l The picture of how well ISPs support the activation and provisioning of OTT services on their networks is mixed. In general, support for services delivered to the TV via a device controlled by the operator is higher than for services delivered from the cloud, while support for premium services is higher than for low-cost or free offerings. ISPs have an interest in offering decent support because the Quality of Experience of OTT services is an increasingly important determinant of call volumes to their customer care centres.

  • 3

    The OTT TV Experience

    OTT services embraces a wide range of activity, including offering web-based services direct to consumers and offering IP-based video delivery to tablets and smartphones as part of a wider pay TV or broadband subscription

    Cable and telecom operators are relatively highly represented in our survey, so TV everywhere services that are designed to complement a traditional pay TV offering feature high in the list of OTT services offered by our sample. Over 38% of respondents say they offer this type of service on their networks.

    However the range of OTT services provided by our survey respondents is varied. Over 30% say they offer a standalone subscription video-on-demand service, while 27% say they offer OTT live subscription video. A further 25% say they offer transactional video-on-demand on a standalone basis. Some 18% offer free video-on-demand with 10% offering free live OTT video.

    Some 21% of respondents provide infrastructure over which third-party OTT video companies can deliver their own services, with a similar number 19% providing the infrastructure for third-party OTT providers as well as providing their own OTT or TV everywhere services. (fig.1)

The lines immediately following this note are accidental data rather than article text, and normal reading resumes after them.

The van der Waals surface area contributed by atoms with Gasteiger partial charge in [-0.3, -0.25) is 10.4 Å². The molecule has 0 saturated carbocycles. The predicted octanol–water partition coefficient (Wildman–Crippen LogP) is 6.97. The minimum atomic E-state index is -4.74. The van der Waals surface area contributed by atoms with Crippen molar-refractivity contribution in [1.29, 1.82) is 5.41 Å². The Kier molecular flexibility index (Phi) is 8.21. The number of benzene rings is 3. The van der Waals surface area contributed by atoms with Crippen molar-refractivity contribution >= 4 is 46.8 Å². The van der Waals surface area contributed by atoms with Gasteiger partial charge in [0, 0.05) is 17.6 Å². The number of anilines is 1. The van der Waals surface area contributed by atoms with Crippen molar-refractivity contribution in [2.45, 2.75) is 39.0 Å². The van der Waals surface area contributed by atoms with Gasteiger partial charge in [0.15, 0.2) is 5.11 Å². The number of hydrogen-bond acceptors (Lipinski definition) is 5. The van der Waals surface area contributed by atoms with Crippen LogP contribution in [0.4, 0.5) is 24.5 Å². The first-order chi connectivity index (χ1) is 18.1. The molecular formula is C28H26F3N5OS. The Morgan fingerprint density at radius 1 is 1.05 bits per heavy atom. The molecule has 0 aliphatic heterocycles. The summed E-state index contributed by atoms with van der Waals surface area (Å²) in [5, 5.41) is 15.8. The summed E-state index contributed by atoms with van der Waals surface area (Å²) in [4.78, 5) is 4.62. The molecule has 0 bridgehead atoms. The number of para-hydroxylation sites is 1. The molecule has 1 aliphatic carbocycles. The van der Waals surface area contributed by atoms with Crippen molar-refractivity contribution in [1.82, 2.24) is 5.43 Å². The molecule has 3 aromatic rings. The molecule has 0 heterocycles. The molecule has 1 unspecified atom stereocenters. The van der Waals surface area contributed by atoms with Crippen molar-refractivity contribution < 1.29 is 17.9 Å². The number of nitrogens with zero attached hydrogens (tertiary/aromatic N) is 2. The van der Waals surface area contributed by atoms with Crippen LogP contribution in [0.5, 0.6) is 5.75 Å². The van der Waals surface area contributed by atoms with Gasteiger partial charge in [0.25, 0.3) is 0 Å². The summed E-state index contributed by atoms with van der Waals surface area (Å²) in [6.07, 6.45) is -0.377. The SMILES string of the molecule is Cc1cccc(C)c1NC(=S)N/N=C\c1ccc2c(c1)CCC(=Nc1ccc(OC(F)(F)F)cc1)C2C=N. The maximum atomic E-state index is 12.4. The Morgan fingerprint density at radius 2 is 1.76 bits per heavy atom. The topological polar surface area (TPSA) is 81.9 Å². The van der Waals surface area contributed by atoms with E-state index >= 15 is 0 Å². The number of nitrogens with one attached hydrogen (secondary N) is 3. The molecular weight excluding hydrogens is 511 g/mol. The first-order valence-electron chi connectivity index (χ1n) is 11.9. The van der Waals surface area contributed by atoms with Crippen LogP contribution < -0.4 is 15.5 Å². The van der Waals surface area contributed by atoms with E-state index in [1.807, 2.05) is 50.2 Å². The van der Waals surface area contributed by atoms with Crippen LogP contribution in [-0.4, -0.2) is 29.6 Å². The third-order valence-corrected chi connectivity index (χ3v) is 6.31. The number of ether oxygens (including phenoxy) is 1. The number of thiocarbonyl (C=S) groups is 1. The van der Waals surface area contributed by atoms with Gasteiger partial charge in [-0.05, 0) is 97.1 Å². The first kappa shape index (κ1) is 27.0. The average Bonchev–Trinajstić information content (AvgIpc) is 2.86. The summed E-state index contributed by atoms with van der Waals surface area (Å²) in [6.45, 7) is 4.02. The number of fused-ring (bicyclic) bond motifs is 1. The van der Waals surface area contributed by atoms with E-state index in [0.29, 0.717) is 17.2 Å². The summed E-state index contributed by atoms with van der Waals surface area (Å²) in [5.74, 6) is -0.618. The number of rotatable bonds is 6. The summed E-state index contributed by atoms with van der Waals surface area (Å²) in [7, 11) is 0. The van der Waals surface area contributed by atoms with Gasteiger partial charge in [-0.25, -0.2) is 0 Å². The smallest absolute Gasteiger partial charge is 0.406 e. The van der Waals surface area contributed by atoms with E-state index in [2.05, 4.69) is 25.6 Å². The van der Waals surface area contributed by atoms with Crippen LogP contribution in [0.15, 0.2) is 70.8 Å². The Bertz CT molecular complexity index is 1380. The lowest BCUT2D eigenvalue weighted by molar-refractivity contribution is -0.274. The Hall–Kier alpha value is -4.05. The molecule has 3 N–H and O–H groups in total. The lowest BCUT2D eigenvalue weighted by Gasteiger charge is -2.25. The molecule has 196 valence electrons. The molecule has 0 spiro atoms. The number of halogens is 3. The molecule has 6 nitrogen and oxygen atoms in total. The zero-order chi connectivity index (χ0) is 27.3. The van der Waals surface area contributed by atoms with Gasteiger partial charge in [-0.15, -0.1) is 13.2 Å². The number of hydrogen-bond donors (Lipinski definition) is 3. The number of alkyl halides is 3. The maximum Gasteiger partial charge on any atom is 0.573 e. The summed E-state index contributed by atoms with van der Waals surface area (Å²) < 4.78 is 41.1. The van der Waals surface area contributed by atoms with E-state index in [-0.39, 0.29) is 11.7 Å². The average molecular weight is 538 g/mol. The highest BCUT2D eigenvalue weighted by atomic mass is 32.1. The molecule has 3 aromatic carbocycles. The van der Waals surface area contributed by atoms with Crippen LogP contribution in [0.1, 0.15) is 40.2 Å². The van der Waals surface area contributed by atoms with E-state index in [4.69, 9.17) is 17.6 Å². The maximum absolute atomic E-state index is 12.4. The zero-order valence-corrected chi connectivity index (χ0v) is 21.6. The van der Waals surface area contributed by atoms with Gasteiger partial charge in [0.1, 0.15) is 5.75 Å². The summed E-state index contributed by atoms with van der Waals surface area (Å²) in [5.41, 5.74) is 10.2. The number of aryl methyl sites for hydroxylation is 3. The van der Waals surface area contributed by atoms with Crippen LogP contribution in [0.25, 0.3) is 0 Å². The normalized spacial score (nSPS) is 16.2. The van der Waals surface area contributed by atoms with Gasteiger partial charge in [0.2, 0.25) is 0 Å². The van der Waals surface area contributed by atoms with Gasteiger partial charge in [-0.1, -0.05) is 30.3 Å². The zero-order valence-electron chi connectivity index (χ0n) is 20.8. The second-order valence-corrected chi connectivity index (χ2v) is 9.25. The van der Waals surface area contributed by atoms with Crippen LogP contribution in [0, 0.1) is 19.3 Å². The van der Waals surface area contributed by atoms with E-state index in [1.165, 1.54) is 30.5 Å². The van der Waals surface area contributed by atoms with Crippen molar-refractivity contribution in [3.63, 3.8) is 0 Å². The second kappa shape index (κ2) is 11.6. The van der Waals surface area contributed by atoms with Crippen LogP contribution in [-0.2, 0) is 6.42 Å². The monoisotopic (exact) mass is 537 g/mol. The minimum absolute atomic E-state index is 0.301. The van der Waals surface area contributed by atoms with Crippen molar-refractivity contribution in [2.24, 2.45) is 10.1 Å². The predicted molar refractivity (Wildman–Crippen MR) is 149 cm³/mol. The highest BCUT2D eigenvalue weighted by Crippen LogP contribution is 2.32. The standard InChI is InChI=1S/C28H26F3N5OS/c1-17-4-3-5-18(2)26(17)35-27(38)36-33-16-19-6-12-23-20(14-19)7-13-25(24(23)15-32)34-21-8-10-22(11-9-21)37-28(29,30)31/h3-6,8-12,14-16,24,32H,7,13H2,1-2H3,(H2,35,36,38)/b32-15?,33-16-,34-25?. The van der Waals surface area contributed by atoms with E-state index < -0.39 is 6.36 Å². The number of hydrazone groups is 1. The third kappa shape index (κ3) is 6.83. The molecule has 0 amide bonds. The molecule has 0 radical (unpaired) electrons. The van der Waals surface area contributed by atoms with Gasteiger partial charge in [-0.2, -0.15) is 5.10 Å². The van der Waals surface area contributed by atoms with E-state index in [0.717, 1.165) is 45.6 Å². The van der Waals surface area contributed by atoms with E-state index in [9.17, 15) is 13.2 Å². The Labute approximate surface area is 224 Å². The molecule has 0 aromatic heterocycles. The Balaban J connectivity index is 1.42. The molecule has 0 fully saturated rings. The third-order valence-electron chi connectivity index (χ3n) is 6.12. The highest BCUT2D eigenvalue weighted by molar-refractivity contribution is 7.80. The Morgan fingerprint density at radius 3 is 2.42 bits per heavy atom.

When it comes to identifying the key factors that determine the success or failure of an OTT service, the survey sample clearly indicates that video quality and the quality of the viewing experience together are of prime importance.

    Asked to rate 12 different factors for their relative importance in determining how successful a service will be, our sample consistently gives a higher score to factors related to the viewing experience directly than to contract terms and the type of content offered on the service.

    Of the 12 success factors put to respondents, the highest average weighted score for importance went to delivering consistent viewing quality without buffering, pixellation or freezing of the image. This was rated as very important by 85% of respondents and moderately important by 14%. The second highest rated factor was enabling fast video start up times with minimal buffering, rated very important by 76% and moderately important by 21%, Also rated extremely highly is providing video at a resolution and picture quality that matches that available via broadcast TV, which was rated very important by 71% and moderately important by 27%.

    Beyond the raw experience of viewing video of decent quality, providing a compelling user experience including effective content discovery tools also rated highly, with 69% viewing it as very important and 25% as moderately important.